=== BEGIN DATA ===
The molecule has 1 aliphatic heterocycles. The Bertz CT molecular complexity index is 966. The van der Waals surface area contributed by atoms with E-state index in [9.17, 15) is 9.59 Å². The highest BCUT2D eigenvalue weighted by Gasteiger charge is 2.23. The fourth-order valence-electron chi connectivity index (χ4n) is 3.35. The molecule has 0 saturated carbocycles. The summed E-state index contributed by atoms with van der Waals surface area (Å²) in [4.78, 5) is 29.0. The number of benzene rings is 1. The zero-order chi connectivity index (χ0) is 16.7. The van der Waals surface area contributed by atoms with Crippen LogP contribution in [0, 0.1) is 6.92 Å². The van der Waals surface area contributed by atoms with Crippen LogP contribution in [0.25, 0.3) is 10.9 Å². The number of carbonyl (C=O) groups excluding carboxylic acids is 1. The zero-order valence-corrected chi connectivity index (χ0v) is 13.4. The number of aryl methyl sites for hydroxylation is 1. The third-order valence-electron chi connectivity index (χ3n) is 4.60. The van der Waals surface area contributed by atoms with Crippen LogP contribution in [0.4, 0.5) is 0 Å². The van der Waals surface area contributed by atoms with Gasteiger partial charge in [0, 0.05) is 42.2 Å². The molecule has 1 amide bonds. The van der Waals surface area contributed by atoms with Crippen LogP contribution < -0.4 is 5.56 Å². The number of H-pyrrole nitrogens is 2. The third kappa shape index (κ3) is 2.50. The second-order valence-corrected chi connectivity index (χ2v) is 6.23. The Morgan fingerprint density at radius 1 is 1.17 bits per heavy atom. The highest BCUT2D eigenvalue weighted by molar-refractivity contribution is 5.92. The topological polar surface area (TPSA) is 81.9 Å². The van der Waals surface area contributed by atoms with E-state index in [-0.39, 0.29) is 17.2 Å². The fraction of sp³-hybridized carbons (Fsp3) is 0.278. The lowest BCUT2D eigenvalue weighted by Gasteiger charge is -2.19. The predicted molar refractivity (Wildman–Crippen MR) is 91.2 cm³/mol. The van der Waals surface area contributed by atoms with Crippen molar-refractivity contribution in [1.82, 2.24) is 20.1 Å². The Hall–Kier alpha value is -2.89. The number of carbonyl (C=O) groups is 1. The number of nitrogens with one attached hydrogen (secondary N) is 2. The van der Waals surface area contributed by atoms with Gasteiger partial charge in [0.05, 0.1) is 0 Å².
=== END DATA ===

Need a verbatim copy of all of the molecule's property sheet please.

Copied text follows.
The molecule has 1 aliphatic heterocycles. The Bertz CT molecular complexity index is 966. The van der Waals surface area contributed by atoms with E-state index in [9.17, 15) is 9.59 Å². The highest BCUT2D eigenvalue weighted by Gasteiger charge is 2.23. The fourth-order valence-electron chi connectivity index (χ4n) is 3.35. The molecule has 0 saturated carbocycles. The summed E-state index contributed by atoms with van der Waals surface area (Å²) in [4.78, 5) is 29.0. The number of benzene rings is 1. The zero-order chi connectivity index (χ0) is 16.7. The van der Waals surface area contributed by atoms with Crippen LogP contribution in [0, 0.1) is 6.92 Å². The van der Waals surface area contributed by atoms with Crippen LogP contribution in [0.25, 0.3) is 10.9 Å². The number of carbonyl (C=O) groups excluding carboxylic acids is 1. The zero-order valence-corrected chi connectivity index (χ0v) is 13.4. The number of aryl methyl sites for hydroxylation is 1. The third-order valence-electron chi connectivity index (χ3n) is 4.60. The van der Waals surface area contributed by atoms with Crippen LogP contribution in [0.4, 0.5) is 0 Å². The van der Waals surface area contributed by atoms with Gasteiger partial charge in [0, 0.05) is 42.2 Å². The molecule has 1 amide bonds. The van der Waals surface area contributed by atoms with Crippen LogP contribution < -0.4 is 5.56 Å². The number of H-pyrrole nitrogens is 2. The third kappa shape index (κ3) is 2.50. The second-order valence-corrected chi connectivity index (χ2v) is 6.23. The Morgan fingerprint density at radius 1 is 1.17 bits per heavy atom. The highest BCUT2D eigenvalue weighted by molar-refractivity contribution is 5.92. The topological polar surface area (TPSA) is 81.9 Å². The van der Waals surface area contributed by atoms with E-state index in [-0.39, 0.29) is 17.2 Å². The fraction of sp³-hybridized carbons (Fsp3) is 0.278. The lowest BCUT2D eigenvalue weighted by Gasteiger charge is -2.19. The predicted molar refractivity (Wildman–Crippen MR) is 91.2 cm³/mol. The van der Waals surface area contributed by atoms with Crippen molar-refractivity contribution in [1.82, 2.24) is 20.1 Å². The Hall–Kier alpha value is -2.89. The number of carbonyl (C=O) groups is 1. The number of nitrogens with one attached hydrogen (secondary N) is 2. The van der Waals surface area contributed by atoms with Gasteiger partial charge in [0.05, 0.1) is 0 Å².